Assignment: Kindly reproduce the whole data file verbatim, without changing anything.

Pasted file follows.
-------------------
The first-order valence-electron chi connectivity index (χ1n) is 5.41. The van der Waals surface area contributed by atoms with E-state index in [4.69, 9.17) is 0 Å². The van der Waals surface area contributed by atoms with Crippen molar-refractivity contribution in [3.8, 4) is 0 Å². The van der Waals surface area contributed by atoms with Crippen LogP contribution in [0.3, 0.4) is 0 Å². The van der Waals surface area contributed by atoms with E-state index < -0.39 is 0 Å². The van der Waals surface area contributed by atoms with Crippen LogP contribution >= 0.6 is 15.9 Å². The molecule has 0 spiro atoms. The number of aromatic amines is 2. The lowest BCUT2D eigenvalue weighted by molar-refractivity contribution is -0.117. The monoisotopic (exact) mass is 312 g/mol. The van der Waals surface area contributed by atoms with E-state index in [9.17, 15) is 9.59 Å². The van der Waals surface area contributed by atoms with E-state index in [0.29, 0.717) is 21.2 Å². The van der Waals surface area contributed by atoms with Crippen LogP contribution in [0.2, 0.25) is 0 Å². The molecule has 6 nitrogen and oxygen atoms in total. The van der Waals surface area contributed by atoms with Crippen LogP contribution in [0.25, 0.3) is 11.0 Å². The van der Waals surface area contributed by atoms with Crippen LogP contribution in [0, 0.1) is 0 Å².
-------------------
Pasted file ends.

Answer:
The first-order valence-electron chi connectivity index (χ1n) is 5.41. The van der Waals surface area contributed by atoms with E-state index in [4.69, 9.17) is 0 Å². The van der Waals surface area contributed by atoms with Crippen molar-refractivity contribution in [3.8, 4) is 0 Å². The van der Waals surface area contributed by atoms with Crippen LogP contribution in [0.3, 0.4) is 0 Å². The van der Waals surface area contributed by atoms with E-state index < -0.39 is 0 Å². The van der Waals surface area contributed by atoms with Crippen LogP contribution >= 0.6 is 15.9 Å². The molecule has 0 spiro atoms. The number of aromatic amines is 2. The lowest BCUT2D eigenvalue weighted by molar-refractivity contribution is -0.117. The monoisotopic (exact) mass is 312 g/mol. The van der Waals surface area contributed by atoms with E-state index in [9.17, 15) is 9.59 Å². The van der Waals surface area contributed by atoms with E-state index in [0.29, 0.717) is 21.2 Å². The van der Waals surface area contributed by atoms with Crippen LogP contribution in [0.2, 0.25) is 0 Å². The molecule has 6 nitrogen and oxygen atoms in total. The van der Waals surface area contributed by atoms with Crippen LogP contribution in [0.25, 0.3) is 11.0 Å². The van der Waals surface area contributed by atoms with Crippen LogP contribution in [0, 0.1) is 0 Å².